"If a bullet should enter my brain, let that bullet destroy every closet door."
In our time there have been many great men and women that I feel could be excellent heroes. Yet, the type of hero I was looking for was someone who was kind, considerate, and treated everybody with equality. I found one man named Harvey Milk, who met most of my qualities for the ideal hero. This man was gay and lived during the 1930s, 40s, 50s, 60s, and 70s, when homosexuality was seen as a mental disease and not as a way of life. Even today gays are looked down upon and are not treated as equals. It took quite a lot of strength for this man to remain kind and courteous even though people treated him the opposite. This is just one of the reasons why I picked this extraordinary man, who was the first gay to ever hold a political office.
As he was growing up, he never realized he was actually gay until after he graduated from high school. After he graduated, his travels led him to Dallas, Texas, then to New York, and finally to San Francisco, to an area where many homosexuals lived together, to a place where they could live and at least be treated as equals. Even though this area was one built of cheap houses and received poor city care, Harvey still did not let this get him down. He continued to pursue his goals of becoming a politician.
He opened a camera shop on Castro Street and acted as an advocate for local businesses in dealing with the municipal government. Realizing that the footholds of the San Francisco political establishment were in the merchant organizations in the city's ethnic neighborhood, Milk founded the Castro Valley Association (CVA). Through the CVA, the gay community became politically organized and gained allies in the labor unions and with some political leaders.
After running for office several times, he finally got on the Board of Supervisors for the City Council in 1977. Of course his first acts were to make laws about anti-gay discrimination. Sadly, he only had 11 months in office before he was assassinated.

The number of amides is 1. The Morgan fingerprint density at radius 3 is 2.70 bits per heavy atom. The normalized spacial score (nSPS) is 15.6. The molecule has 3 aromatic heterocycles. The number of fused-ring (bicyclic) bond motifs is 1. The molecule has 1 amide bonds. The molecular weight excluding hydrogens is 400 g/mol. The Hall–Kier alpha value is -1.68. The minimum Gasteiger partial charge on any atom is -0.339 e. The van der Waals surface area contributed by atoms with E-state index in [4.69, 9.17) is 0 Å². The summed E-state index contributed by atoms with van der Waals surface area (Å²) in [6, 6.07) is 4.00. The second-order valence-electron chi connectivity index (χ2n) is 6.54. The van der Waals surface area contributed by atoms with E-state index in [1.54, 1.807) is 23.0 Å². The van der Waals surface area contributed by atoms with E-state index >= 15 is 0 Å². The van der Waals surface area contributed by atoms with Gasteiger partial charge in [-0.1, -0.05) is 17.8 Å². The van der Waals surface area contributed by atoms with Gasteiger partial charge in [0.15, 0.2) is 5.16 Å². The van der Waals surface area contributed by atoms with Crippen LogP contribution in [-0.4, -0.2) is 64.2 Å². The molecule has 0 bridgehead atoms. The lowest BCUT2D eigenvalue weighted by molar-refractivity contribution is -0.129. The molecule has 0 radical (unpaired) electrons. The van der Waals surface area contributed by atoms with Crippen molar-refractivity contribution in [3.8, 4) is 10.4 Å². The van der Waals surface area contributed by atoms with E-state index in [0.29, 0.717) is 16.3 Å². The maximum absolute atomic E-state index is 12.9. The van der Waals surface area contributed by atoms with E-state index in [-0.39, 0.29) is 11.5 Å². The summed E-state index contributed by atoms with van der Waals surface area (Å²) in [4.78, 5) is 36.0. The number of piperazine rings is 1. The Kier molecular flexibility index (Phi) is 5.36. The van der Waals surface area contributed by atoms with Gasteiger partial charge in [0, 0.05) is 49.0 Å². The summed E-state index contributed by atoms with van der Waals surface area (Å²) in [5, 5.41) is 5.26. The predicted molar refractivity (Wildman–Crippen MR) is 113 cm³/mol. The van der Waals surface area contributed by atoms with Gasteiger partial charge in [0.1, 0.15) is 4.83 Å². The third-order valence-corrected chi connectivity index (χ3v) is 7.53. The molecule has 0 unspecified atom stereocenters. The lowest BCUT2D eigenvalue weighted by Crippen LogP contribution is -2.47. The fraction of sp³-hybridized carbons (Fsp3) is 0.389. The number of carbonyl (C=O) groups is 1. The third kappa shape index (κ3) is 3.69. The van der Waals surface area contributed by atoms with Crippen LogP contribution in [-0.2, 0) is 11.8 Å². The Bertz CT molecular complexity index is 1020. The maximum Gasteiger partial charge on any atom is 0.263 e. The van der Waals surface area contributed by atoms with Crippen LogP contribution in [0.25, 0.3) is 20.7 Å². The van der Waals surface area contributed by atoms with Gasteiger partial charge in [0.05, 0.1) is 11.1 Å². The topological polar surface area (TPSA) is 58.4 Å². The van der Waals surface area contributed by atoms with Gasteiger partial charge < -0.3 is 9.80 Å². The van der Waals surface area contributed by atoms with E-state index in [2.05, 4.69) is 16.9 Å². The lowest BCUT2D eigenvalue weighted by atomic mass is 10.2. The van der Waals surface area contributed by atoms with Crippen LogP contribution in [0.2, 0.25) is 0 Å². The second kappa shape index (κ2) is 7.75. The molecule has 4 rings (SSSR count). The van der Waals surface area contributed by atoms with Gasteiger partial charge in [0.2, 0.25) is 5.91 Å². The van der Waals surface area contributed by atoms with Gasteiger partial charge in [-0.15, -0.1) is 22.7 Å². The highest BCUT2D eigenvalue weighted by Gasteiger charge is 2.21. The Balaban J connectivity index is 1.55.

On November 27, 1978, Milk was murdered in San Francisco City Hall, as was Mayor George Moscone. On that day, former City Supervisor Danny White crawled through a basement window of the building to avoid metal detectors. White had resigned his seat on the Board following the enactment of the Gay Civil Rights bill that he had opposed.
White was convicted of two counts of voluntary manslaughter and sent to prison for seven years and eight months. This stunningly light sentence was granted in response to what is now referred to as the "twinkie defense." White's attorney argued that the defendant could not be held accountable for his actions due to the amount of junk food he had eaten on the day of the crimes. White was paroled after six years in prison and committed suicide shortly thereafter.
Though Harvey Milk's life was cut short, this incredible man proved to respect all people even though he was disrespected as a gay. Yet, he died for a cause and other homosexuals began to rise up and fight for their rights. This is why he is my hero; he helped to take society another step forward in the pursuit of equality and peace.
Page created on 11/9/2010 9:36:40 AM
Last edited 11/9/2010 9:36:40 AM
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